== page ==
Ayurveda has been in our traditions for years and will remain that way as people are keen to make it as part of their everyday life.
Ayurveda has been a part of our traditions since time immortal. It has only grown better with the passage of time and as people wake up to the harsh realities of chemical products, Ayurveda industry is set to climb the ladder o9f development and prosperity. Ina conversation with Mr Anurag Sharma, Executive Director, Shree Baidyanath Ayurved Bhawan Pvt. Ltd, he tells us the future of the Ayurveda industry and the ideologies which keep Baidyanath going strong.
How has Baidyanath sustained itself for so many years?
We’ve been around for nearly 100 years. Baidyanath is primarily driven by a passion for Ayurveda. We are actually the largest publishers for Ayurvedic books, largest collaborators with Ayurvedic colleges. We offer scholarships and sponsorships and internships. Running the company has always been the passion for doing well to public health, making money becomes secondary. The passion in the family has always been to do good which is to keep your original knowledge intact, innovate and deliver.
How does the future of Ayurveda look like?
When we look at Ayurveda, we find that the growth is not coming out so much of the medicinal part of it but out of the personal space which can be your hair care, skincare etc. People have finally started to realise that skin is one of the largest organs of the body and you really need to treat that right. So, they are going back to centuries-old knowledge and adapting it to current technology of delivering the products and stabilising it. Ayurveda was used to be made fresh at home and one could use it in Uptan, Lepam or one of those things. With the current technology, one can do the extractions, the safety profiles, the stability tests and deliver it in attractive packages which you can effectively use. That is where the personal space is going very fast and that is the space which we can now take abroad and globalise Ayurveda. Once the globalisation of Yog has already taken place, then the globalisation of Ayurveda becomes a lot easier because you already have the adherence across the world which belief in the Indian systems now.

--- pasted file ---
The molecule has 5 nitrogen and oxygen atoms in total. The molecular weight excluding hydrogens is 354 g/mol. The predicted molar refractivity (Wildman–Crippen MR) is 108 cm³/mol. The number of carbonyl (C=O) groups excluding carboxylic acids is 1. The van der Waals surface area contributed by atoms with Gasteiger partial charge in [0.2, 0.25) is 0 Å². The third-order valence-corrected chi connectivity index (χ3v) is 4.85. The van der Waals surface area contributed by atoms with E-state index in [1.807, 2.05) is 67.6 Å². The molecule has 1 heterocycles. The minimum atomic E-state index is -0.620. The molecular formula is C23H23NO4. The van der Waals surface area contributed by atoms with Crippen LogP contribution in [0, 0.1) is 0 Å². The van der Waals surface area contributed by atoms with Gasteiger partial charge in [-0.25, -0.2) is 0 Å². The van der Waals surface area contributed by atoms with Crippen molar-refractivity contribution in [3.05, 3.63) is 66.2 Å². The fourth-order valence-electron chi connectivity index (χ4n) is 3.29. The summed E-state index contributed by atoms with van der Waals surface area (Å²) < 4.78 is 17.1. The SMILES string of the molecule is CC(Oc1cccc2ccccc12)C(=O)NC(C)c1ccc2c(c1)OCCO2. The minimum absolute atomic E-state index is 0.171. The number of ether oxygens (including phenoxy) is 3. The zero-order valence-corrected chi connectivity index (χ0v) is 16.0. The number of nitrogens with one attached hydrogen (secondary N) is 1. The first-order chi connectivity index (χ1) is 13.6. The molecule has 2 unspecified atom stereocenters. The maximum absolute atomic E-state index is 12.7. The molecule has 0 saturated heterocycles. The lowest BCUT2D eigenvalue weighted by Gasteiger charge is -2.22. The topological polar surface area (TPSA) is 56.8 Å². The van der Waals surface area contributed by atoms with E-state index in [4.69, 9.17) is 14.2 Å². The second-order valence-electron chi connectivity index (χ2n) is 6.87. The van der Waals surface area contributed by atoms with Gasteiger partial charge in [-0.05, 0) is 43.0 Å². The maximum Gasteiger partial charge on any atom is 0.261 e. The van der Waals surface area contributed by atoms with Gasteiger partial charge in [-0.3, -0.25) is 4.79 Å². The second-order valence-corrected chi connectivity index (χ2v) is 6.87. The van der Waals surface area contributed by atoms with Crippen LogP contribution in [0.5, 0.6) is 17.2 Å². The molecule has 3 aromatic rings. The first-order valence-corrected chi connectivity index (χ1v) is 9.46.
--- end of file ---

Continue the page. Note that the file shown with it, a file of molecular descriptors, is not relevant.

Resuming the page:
What are some of the challenges that are being faced by Baidyanath?
We are basically faced with two major challenges. Domestically, you sometimes face the challenges of sourcing the right quality of raw material and making sure that it is free of all the contaminants by which I mean whether it is water pollution, soil pollution, insecticides or pesticides. So, getting the right source of raw material, handling it and the supply chain- once all these are taken care of, that is one of the biggest challenges. Abroad, what we face are the regulatory challenges where they really don’t understand the concept of Ayurveda. Educating them, utilising them and getting the government of India to be able to push, just like Chinese have done with traditional Chinese medicines and they have most of the world's government accept it. Once this is done, then there will be a huge amount of benefits towards Ayurveda and as well as mankind is concerned. The billions of dollars companies spend on insurances and national health schemes, those can be drastically reduced. One does not have to visit the doctors for every small issue wherein natural and homemade remedies can cure a person of the problem.
How is the government helping the Ayurveda industry?
This government has been a lot more pro-active and has a very good ministry which is called the Ayush ministry. They have made Yoga International and we are asking Dhanvantari Diwas be declared yoga day. The budgets have been increased and the government is very serious about spending money on research and standardisation. Once this happens and they are able to convince governments and our embassies to try and promote it there, then you can also have the same amount of permissions just as traditional Chinese medicines have. That means we will have access to those markets which helps the cultivator, producer, manufacturer and is a boon to the common people.